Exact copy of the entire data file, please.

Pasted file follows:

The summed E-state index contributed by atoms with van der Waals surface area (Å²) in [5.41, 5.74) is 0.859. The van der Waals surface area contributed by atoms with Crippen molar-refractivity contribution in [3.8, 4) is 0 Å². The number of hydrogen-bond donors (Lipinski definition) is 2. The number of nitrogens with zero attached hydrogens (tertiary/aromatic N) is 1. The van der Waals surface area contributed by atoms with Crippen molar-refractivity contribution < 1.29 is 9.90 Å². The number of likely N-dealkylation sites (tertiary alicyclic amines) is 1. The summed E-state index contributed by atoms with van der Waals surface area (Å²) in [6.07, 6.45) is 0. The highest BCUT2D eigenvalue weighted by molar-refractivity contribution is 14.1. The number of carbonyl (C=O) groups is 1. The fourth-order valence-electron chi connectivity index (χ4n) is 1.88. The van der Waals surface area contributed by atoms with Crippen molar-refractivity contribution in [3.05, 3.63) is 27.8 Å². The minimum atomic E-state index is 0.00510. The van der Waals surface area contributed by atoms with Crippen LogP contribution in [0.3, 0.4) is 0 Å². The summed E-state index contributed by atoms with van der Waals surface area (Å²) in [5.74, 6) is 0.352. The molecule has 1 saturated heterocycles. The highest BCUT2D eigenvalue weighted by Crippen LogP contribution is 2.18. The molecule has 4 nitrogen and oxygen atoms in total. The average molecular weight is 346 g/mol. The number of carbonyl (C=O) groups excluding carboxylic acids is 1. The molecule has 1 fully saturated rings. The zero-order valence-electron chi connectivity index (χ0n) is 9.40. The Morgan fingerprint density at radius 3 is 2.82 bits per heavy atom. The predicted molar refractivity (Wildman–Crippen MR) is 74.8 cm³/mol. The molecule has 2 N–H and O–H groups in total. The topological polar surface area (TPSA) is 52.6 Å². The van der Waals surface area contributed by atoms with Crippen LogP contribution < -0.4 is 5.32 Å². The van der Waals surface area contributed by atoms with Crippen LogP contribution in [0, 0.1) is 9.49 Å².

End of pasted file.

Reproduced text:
The summed E-state index contributed by atoms with van der Waals surface area (Å²) in [5.41, 5.74) is 0.859. The van der Waals surface area contributed by atoms with Crippen molar-refractivity contribution in [3.8, 4) is 0 Å². The number of hydrogen-bond donors (Lipinski definition) is 2. The number of nitrogens with zero attached hydrogens (tertiary/aromatic N) is 1. The van der Waals surface area contributed by atoms with Crippen molar-refractivity contribution < 1.29 is 9.90 Å². The number of likely N-dealkylation sites (tertiary alicyclic amines) is 1. The summed E-state index contributed by atoms with van der Waals surface area (Å²) in [6.07, 6.45) is 0. The highest BCUT2D eigenvalue weighted by molar-refractivity contribution is 14.1. The number of carbonyl (C=O) groups is 1. The fourth-order valence-electron chi connectivity index (χ4n) is 1.88. The van der Waals surface area contributed by atoms with Crippen molar-refractivity contribution in [3.05, 3.63) is 27.8 Å². The minimum atomic E-state index is 0.00510. The van der Waals surface area contributed by atoms with Crippen LogP contribution in [0.3, 0.4) is 0 Å². The summed E-state index contributed by atoms with van der Waals surface area (Å²) in [5.74, 6) is 0.352. The molecule has 1 saturated heterocycles. The highest BCUT2D eigenvalue weighted by Crippen LogP contribution is 2.18. The molecule has 4 nitrogen and oxygen atoms in total. The average molecular weight is 346 g/mol. The number of carbonyl (C=O) groups excluding carboxylic acids is 1. The molecule has 1 fully saturated rings. The zero-order valence-electron chi connectivity index (χ0n) is 9.40. The Morgan fingerprint density at radius 3 is 2.82 bits per heavy atom. The predicted molar refractivity (Wildman–Crippen MR) is 74.8 cm³/mol. The molecule has 2 N–H and O–H groups in total. The topological polar surface area (TPSA) is 52.6 Å². The van der Waals surface area contributed by atoms with Crippen LogP contribution < -0.4 is 5.32 Å². The van der Waals surface area contributed by atoms with Crippen LogP contribution in [0, 0.1) is 9.49 Å².